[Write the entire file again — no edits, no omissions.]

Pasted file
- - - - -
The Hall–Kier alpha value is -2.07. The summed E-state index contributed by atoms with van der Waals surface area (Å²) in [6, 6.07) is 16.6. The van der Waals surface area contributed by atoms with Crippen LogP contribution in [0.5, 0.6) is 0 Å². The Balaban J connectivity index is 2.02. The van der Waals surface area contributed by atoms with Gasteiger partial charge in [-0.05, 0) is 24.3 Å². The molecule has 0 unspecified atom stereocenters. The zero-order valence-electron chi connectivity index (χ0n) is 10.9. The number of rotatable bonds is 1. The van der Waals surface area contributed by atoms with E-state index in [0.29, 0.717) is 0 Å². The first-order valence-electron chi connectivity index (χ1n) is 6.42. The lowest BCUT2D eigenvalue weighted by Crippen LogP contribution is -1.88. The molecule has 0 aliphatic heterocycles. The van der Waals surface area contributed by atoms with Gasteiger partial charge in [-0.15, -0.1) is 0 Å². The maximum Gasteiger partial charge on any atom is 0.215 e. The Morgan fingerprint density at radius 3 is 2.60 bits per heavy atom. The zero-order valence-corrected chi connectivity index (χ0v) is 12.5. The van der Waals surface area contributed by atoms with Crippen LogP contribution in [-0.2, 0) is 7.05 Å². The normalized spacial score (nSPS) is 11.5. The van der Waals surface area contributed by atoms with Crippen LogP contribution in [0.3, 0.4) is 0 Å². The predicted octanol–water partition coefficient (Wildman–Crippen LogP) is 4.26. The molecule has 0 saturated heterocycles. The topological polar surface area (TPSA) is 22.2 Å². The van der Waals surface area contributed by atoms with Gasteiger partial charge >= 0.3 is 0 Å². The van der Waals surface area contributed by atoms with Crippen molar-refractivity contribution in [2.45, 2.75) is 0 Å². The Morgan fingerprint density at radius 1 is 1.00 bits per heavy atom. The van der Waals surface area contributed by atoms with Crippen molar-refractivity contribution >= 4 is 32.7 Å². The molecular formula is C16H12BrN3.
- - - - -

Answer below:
The Hall–Kier alpha value is -2.07. The summed E-state index contributed by atoms with van der Waals surface area (Å²) in [6, 6.07) is 16.6. The van der Waals surface area contributed by atoms with Crippen LogP contribution in [0.5, 0.6) is 0 Å². The Balaban J connectivity index is 2.02. The van der Waals surface area contributed by atoms with Gasteiger partial charge in [-0.05, 0) is 24.3 Å². The molecule has 0 unspecified atom stereocenters. The zero-order valence-electron chi connectivity index (χ0n) is 10.9. The number of rotatable bonds is 1. The van der Waals surface area contributed by atoms with E-state index in [0.29, 0.717) is 0 Å². The first-order valence-electron chi connectivity index (χ1n) is 6.42. The lowest BCUT2D eigenvalue weighted by Crippen LogP contribution is -1.88. The molecule has 0 aliphatic heterocycles. The van der Waals surface area contributed by atoms with Gasteiger partial charge in [-0.15, -0.1) is 0 Å². The maximum Gasteiger partial charge on any atom is 0.215 e. The Morgan fingerprint density at radius 3 is 2.60 bits per heavy atom. The zero-order valence-corrected chi connectivity index (χ0v) is 12.5. The van der Waals surface area contributed by atoms with Crippen LogP contribution in [-0.2, 0) is 7.05 Å². The normalized spacial score (nSPS) is 11.5. The van der Waals surface area contributed by atoms with Crippen LogP contribution in [0.3, 0.4) is 0 Å². The predicted octanol–water partition coefficient (Wildman–Crippen LogP) is 4.26. The molecule has 0 saturated heterocycles. The topological polar surface area (TPSA) is 22.2 Å². The van der Waals surface area contributed by atoms with Gasteiger partial charge >= 0.3 is 0 Å². The van der Waals surface area contributed by atoms with Crippen molar-refractivity contribution in [2.45, 2.75) is 0 Å². The Morgan fingerprint density at radius 1 is 1.00 bits per heavy atom. The van der Waals surface area contributed by atoms with Crippen molar-refractivity contribution >= 4 is 32.7 Å². The molecular formula is C16H12BrN3.